Saturday, May 26, 2012

Little Free Library

When I was a very little girl in New Jersey in the 1960s, my mother introduced me to our local public library. 

Built in 1897, the old school house was no longer needed as a school building and had been put to use as the town's Public Library. It was painted barn red and still sported the old bell. Inside it was quiet, peaceful, and, to my young eyes, full to the brim with books. I proudly received my very own library card while in the first grade. I thoroughly enjoyed our bi-weekly visits where I'd pick out another four or five books to take home. A voracious reader, my childhood was heavily influenced by the the wealth of material free for the borrowing. I can honestly say that my love of history was strongly fostered by reading every historical book for young readers that I could get my hands on. By the time I hit the 6th grade, I was well acquainted with the Kings and Queens of England, the Puritans, the Pilgrims, the Revolutionary War soldiers.  All because I could find those books in my public library (see the picture just below).

Recognized for its historic value, this 1897 school house (above) is now part of the Board of Education complex in Wall Township, NJ. Back in the 1950s and early 1960s, the school house served as the township's Public Library.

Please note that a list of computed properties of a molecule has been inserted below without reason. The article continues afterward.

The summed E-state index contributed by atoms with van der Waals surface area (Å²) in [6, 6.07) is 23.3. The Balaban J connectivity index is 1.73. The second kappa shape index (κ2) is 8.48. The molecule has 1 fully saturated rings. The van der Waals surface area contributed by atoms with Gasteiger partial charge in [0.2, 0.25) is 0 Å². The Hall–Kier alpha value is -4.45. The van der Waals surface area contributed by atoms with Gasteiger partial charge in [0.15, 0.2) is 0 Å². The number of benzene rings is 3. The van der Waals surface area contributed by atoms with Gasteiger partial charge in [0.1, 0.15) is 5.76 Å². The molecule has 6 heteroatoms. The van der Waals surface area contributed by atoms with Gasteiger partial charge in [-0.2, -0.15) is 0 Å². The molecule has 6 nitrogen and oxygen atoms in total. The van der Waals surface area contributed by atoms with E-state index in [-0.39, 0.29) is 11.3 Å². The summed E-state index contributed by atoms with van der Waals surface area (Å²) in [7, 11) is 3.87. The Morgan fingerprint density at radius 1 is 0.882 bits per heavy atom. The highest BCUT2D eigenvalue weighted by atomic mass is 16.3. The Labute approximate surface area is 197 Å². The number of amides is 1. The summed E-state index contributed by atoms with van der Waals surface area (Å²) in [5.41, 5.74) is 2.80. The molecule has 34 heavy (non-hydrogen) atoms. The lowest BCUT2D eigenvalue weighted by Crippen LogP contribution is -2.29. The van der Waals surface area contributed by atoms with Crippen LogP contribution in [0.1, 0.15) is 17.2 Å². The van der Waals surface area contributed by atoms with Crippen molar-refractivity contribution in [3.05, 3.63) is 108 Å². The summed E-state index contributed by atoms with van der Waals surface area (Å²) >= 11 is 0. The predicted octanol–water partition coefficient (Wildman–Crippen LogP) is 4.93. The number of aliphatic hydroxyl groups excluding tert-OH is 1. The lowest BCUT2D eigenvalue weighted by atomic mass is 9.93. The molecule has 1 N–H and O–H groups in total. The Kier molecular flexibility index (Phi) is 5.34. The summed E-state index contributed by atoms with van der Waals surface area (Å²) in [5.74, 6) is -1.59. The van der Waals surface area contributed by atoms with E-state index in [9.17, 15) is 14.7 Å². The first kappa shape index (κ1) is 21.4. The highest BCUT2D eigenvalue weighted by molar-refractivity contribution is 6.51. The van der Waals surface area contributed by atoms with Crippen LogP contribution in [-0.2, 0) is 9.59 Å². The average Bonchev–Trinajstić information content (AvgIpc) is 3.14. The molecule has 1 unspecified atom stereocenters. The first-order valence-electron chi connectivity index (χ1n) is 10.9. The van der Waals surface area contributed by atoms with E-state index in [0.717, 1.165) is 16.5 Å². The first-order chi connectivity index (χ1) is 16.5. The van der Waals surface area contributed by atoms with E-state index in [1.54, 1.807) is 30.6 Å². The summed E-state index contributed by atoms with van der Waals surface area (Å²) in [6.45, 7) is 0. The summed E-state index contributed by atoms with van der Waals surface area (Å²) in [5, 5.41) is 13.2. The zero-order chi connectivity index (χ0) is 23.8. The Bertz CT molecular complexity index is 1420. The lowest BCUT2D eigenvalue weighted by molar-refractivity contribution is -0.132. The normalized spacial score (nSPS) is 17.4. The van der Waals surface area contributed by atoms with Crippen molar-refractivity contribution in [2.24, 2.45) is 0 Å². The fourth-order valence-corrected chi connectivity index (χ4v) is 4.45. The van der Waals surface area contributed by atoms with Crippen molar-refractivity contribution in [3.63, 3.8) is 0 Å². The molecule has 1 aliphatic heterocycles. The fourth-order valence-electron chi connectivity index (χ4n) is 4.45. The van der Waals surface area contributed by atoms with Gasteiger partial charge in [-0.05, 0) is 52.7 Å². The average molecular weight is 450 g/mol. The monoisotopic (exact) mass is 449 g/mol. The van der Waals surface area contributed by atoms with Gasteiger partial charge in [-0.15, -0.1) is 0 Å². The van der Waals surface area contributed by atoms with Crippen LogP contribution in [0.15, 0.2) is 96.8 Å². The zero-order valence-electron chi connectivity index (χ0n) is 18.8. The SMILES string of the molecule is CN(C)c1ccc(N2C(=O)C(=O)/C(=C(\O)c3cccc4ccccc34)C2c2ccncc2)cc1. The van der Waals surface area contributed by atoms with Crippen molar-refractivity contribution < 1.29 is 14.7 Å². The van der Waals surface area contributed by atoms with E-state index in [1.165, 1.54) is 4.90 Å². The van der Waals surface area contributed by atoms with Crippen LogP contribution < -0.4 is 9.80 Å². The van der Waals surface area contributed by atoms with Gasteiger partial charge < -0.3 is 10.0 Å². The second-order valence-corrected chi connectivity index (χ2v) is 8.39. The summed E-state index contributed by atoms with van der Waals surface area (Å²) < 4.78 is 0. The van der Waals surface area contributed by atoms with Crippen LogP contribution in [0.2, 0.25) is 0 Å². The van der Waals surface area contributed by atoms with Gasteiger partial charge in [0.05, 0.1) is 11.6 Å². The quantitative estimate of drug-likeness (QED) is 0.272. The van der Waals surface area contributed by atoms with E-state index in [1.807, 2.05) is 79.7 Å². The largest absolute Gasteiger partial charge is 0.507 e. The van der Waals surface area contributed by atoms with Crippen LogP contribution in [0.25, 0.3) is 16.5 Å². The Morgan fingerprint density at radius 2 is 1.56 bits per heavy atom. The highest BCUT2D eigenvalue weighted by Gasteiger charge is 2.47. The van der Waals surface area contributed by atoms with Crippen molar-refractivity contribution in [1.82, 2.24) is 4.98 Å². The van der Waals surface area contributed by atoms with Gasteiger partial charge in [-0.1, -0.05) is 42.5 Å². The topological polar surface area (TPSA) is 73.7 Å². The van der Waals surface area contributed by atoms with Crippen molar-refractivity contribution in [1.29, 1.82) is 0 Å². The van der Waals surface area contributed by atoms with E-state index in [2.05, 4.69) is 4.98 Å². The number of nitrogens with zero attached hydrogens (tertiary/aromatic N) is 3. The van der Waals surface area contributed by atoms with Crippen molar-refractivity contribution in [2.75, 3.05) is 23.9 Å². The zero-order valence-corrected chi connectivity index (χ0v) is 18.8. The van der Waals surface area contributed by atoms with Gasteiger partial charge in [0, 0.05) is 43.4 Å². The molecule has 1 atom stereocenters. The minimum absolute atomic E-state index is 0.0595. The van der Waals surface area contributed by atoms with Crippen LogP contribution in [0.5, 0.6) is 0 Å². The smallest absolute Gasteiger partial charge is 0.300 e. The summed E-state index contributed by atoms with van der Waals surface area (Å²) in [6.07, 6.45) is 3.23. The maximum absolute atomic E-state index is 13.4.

In February of this year, I read a USA today article about the Little Free Library movement. Little Free Libraries exist all over the world, and are in 40 of the 50 United States. Upon finishing the article, my mind immediately began hatching plans; plans that would have to involve my husband's mad construction skills, since I can barely swing a hammer. 

Two old kitchen cabinets were placed back to back, then roofed and faced. The doors were given plexiglass inserts and painted white. In homage to the public library of my childhood, we painted our Little Free Library red.

Little Free Library #0816 of Chubbuck, Idaho, sits in front of our pasture. (The horses won't mind.)

Here are Hubby and Number 7 putting on the finishing touches after placing the library on its pedestal.

The Little Free Libraries are as much about community as they are about literacy. Our LFL contains books both for children and adults. Earlier this afternoon, we had our first customer -- a car pulled up to the sidewalk and a child got out in the pouring rain. I hope she found something she liked and will come back again. Better yet -- I hope she brings her friends next time.

- Catherine

Tuesday, May 22, 2012

Casey at the Bat? Nah!

It's the bottom of the first and the bases are loaded.

At bat: one of the team's worst hitters (if not THE worst).

That would be little ole me.

The pitcher threw a couple of balls and then a couple of strikes. On the third would-be strike, I managed to actually connect with the ball.

Result:  a double.  And an RBI of 3.  To top it all off, I went on to score two runs in the game.

This experience -- for a one-time high school non-athlete with a C average in gym class -- comes courtesy of our church softball league. Because here sportsmanship is everything and winning is a distant second. As I jumped up and down in glee on second base, an opposing teammate (the second base-woman) came over and high-fived me. We both exclaimed with great enthusiasm that it's amazing and wonderful when you can get on base!

Incidentally, my skills as a catcher are improving too, both in fielding and throwing the ball.

So, I have a bonafide statistic of my own now and a couple of successful at-bats under my belt. Yeah!  Who says you can't learn new things in middle age???

P.S. -- Tim took me out for a celebratory dinner. I earned it! Woo hoo!!

Tuesday, May 15, 2012

Of Flesh and Spirit